Service chaining, in an information technology (IT) context, is the addition of software-defined networking (SDN) capabilities in a specific sequence. Service chaining helps to automate traffic flow between services in a virtual network. It also optimizes the use of network resources to improve application performance by using the best available routing path. Common use cases for service chaining include network functions virtualization (NFV) deployments, data centers, carrier networks and virtual customer premises equipment (vCPE). Types of network services that can be included within the chain include firewalls, network address translation (NAT), WAN optimization, intrusion protection and load balancing. In this context, service chaining can also be referred to as service function chaining.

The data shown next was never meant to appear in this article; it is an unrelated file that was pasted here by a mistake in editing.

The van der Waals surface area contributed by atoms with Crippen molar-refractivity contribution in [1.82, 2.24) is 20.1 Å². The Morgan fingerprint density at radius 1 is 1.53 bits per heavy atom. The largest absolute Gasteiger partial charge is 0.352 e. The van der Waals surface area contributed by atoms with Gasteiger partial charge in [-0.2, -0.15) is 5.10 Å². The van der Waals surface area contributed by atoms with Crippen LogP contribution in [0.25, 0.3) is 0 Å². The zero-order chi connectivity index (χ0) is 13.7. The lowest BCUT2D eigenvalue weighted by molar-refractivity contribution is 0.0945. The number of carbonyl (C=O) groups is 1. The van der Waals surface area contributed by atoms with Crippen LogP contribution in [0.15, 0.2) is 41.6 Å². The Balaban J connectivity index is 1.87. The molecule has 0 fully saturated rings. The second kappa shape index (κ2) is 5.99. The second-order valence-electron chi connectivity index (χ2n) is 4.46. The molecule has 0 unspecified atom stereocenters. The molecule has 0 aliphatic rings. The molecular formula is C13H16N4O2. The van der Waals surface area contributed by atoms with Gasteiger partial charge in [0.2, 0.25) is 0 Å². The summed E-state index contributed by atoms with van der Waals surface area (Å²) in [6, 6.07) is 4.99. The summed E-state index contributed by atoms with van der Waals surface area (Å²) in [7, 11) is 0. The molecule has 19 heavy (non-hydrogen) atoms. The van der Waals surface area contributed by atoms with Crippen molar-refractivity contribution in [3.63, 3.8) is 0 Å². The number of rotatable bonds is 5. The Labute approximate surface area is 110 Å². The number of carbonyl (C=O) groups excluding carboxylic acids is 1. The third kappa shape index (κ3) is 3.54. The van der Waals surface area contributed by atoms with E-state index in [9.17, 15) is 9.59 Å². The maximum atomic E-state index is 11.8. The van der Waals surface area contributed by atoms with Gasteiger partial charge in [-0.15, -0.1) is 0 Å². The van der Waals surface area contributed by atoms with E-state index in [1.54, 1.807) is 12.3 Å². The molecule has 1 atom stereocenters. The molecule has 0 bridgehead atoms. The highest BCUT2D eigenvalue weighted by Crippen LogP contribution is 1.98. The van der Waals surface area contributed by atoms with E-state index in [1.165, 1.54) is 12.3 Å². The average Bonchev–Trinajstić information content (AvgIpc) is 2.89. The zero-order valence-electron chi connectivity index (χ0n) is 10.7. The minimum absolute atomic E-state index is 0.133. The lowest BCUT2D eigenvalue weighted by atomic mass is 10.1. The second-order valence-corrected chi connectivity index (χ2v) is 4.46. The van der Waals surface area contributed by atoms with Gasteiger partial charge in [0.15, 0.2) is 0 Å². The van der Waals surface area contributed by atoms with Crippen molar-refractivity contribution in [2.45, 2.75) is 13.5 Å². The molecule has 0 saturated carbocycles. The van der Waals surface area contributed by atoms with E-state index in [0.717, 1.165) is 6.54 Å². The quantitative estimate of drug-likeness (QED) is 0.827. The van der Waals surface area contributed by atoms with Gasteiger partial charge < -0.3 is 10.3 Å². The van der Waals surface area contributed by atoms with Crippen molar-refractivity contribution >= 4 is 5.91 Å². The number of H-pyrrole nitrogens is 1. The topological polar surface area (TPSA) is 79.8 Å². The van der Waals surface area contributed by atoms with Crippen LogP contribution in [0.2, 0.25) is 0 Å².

How service chaining works
A service chain is made up of the following elements:
- A service template- This lays the foundation of code that will be used in the service chain.
- A virtual network- This serves as an abstract connection between physical points within a network.
- A service instance- This is the actual implementation of a service within a node.
- A service policy- This is the set of rules dictating how data traffic moves between a virtual network and specific service instances.
Once the chain is set up, network operators can create subsets of connected services to allow the use of one network connection for various applications.There is no limit to the number of services that can be connected between virtual machines in this way. An SDN controller or script can use the chain in different ways depending on the source, destination or traffic type. This way, a packet only receives services that are required. For example, packet A may be forwarded through services 2, 3 and 4 while packet B is forwarded through 1 and 4. Additionally, since service chaining is done in software using virtual circuits, services can be inserted and removed as needed.